It must be confessed that many of the incidents recorded in the life of Blessed Gonzalo (Gundisalvus), a Portuguese of high family, are not of a nature to inspire confidence in the sobriety of his biographers judgment. At the very outset we are told that when carried to the font the infant fixed his eyes on the crucifix with a look of extraordinary love. Then, when he had grown up and been ordained a priest, he is said to have resigned his rich benefice to his nephew and to have spent fourteen years upon a pilgrimage to the Holy Land. On his return, being repulsed by his nephew, who set the dogs on him as a vagrant, he was supernaturally directed to enter that Order in which the Office began and ended with the Ave Maria. He accordingly became a Dominican, but what was allowed by his superiors to live as a hermit, during which time he built, largely with his own hands, a bridge over the river Tamega. When the laborers whom he persuaded to help him had no wine to drink, and he was afraid that they would go on strike, he betook himself to prayer; and then, on his hitting the rock with his stick, an abundant supply of excellent wine spouted forth from a fissure. Again, when provisions failed, he went to the riverside to summon the fishes, who came at his call and jumped out of the river, competing for the privilege of being eaten in so worthy a cause. Similarly, we read that "when he was preaching to the people, desiring to make them understand the effects of the Church's censures upon the soul, he excommunicated a basket of bread, and the loaves at once became black and corrupt. Then, to show that the Church can restore to her communion those who humble acknowledge their fault, he removed the excommunication, and the loaves recovered their whiteness and their wholesome savor". It is to be feared that legend has played a considerable part in filling in the rather obscure outlines of the biography. Blessed Gonzalo died on January 10, but his feast is kept on this day by the Dominicans, his cultus having been approved in 1560. His feast day is January 17th.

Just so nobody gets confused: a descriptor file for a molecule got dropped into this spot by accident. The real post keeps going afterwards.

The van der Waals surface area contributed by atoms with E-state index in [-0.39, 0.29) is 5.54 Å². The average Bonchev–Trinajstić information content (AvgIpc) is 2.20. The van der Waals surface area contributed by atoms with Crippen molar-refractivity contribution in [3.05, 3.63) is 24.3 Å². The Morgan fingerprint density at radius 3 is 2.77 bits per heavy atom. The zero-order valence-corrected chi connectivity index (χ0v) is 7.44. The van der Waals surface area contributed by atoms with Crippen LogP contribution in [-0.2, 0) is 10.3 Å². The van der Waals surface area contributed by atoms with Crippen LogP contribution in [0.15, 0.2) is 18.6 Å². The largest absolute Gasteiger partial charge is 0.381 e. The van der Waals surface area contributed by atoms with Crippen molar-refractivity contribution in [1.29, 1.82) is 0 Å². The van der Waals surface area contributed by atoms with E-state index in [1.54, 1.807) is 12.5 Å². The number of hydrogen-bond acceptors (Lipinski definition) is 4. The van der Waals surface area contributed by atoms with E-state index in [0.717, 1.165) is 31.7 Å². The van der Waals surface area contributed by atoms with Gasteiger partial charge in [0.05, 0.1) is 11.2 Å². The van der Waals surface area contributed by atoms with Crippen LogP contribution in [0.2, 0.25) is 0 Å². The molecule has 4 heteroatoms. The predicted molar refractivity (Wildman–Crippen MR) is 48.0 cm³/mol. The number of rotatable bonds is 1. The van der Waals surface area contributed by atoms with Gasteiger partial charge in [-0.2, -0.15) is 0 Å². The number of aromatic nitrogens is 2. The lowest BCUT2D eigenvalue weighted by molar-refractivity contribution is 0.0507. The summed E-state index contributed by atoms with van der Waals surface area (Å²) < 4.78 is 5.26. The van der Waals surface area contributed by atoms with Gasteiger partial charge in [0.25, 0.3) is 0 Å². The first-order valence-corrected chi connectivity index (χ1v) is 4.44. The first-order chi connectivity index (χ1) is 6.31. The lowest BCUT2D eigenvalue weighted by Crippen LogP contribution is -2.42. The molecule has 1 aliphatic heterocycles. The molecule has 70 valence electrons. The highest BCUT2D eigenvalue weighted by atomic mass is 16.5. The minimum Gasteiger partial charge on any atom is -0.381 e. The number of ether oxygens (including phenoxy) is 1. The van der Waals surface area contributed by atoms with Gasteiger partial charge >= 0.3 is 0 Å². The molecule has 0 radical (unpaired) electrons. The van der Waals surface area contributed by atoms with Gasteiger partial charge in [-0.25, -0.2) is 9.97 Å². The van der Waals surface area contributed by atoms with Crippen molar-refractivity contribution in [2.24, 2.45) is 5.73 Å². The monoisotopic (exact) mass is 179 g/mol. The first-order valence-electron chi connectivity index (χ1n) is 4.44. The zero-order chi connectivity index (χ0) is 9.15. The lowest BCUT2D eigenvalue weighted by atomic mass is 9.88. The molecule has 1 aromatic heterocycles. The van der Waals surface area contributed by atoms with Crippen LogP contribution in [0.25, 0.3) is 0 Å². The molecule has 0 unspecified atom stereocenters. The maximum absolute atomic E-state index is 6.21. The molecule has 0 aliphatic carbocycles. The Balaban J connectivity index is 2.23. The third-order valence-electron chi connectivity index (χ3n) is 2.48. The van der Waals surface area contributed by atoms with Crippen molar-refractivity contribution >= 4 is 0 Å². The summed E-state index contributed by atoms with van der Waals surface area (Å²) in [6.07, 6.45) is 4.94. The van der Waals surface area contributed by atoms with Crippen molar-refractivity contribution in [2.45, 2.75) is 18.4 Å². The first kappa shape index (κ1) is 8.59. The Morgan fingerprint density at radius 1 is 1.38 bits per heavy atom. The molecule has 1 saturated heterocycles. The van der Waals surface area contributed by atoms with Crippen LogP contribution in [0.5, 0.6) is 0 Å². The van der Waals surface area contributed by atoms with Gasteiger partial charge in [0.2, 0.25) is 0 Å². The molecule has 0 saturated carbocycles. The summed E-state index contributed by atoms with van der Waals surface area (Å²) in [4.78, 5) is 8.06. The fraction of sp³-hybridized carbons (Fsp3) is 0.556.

Bishop of Nilopolis, in Egypt. When the persecution was instituted by Emperor Trajanus Decius, Chaeromon Was quite elderly. He and several companions fled into the Arabian desert and were never seen ... continue readingMore Saint of the Day
St. Agnes was a Roman girl who was only thirteen years old when she suffered martyrdom for her Faith. Agnes had made a promise, a promise to God never to stain her purity. Her love for the Lord was very great and she hated sin even more than death! Since she was very ... continue readingMore Female Saints
St. Michael the Archangel - Feast day - September 29th The name Michael signifies "Who is like to God?" and was the warcry of the good angels in the battle fought in heaven against satan and his followers. Holy Scripture describes St. Michael as "one of the chief ... continue reading
The name Gabriel means "man of God," or "God has shown himself mighty." It appears first in the prophesies of Daniel in the Old Testament. The angel announced to Daniel the prophecy of the seventy weeks. His name also occurs in the apocryphal book of Henoch. He was the ... continue reading
Olympias born into a wealthy noble Constantinople family. She was orphaned when a child and was given over to the care of Theodosia by her uncle, the prefect Procopius. She married Nebridius, also a ... continue reading
By Deacon F.K. Bartels
St. Teresa's whole life is one of simple beauty and fervent purpose; it is a life contained in Christ. She shows us how to live the same way through Prayer.On reading from St. Teresa, a deep feeling of her love for His Majesty envelops us; we begin, in a very real, ... continue readingMore Christian Saints & Heroes